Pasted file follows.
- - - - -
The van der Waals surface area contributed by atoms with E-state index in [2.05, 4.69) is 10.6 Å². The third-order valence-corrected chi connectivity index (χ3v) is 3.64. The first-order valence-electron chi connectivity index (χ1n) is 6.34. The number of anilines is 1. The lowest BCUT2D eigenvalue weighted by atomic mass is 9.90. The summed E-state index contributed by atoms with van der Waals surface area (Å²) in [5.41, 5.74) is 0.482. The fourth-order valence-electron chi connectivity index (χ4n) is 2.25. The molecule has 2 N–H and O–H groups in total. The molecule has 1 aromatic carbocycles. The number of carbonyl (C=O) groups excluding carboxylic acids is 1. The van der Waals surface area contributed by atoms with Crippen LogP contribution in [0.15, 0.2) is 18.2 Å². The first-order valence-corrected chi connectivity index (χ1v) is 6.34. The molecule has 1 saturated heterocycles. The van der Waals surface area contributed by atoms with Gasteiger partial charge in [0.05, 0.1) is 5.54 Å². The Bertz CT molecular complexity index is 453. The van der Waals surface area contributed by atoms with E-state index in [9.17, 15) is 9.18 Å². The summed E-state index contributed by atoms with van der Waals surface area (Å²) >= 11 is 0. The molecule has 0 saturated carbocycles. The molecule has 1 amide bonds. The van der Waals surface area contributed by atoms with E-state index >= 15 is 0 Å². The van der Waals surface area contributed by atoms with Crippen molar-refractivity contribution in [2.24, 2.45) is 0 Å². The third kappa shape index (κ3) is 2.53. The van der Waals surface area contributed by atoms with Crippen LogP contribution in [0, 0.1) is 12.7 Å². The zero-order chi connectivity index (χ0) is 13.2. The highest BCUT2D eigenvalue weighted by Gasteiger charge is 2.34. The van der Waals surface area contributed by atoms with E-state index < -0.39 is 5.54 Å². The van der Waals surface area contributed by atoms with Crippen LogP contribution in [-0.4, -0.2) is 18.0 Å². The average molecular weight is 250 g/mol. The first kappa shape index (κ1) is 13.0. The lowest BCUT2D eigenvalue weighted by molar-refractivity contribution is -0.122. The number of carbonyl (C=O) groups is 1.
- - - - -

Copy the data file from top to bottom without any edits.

The van der Waals surface area contributed by atoms with E-state index in [2.05, 4.69) is 10.6 Å². The third-order valence-corrected chi connectivity index (χ3v) is 3.64. The first-order valence-electron chi connectivity index (χ1n) is 6.34. The number of anilines is 1. The lowest BCUT2D eigenvalue weighted by atomic mass is 9.90. The summed E-state index contributed by atoms with van der Waals surface area (Å²) in [5.41, 5.74) is 0.482. The fourth-order valence-electron chi connectivity index (χ4n) is 2.25. The molecule has 2 N–H and O–H groups in total. The molecule has 1 aromatic carbocycles. The number of carbonyl (C=O) groups excluding carboxylic acids is 1. The van der Waals surface area contributed by atoms with Crippen LogP contribution in [0.15, 0.2) is 18.2 Å². The first-order valence-corrected chi connectivity index (χ1v) is 6.34. The molecule has 1 saturated heterocycles. The van der Waals surface area contributed by atoms with Gasteiger partial charge in [0.05, 0.1) is 5.54 Å². The Bertz CT molecular complexity index is 453. The van der Waals surface area contributed by atoms with E-state index in [9.17, 15) is 9.18 Å². The summed E-state index contributed by atoms with van der Waals surface area (Å²) >= 11 is 0. The molecule has 0 saturated carbocycles. The molecule has 1 amide bonds. The van der Waals surface area contributed by atoms with E-state index >= 15 is 0 Å². The van der Waals surface area contributed by atoms with Crippen molar-refractivity contribution in [2.24, 2.45) is 0 Å². The third kappa shape index (κ3) is 2.53. The van der Waals surface area contributed by atoms with Crippen LogP contribution in [0, 0.1) is 12.7 Å². The zero-order chi connectivity index (χ0) is 13.2. The highest BCUT2D eigenvalue weighted by Gasteiger charge is 2.34. The van der Waals surface area contributed by atoms with E-state index < -0.39 is 5.54 Å². The van der Waals surface area contributed by atoms with Crippen LogP contribution in [-0.4, -0.2) is 18.0 Å². The average molecular weight is 250 g/mol. The first kappa shape index (κ1) is 13.0. The lowest BCUT2D eigenvalue weighted by molar-refractivity contribution is -0.122. The number of carbonyl (C=O) groups is 1.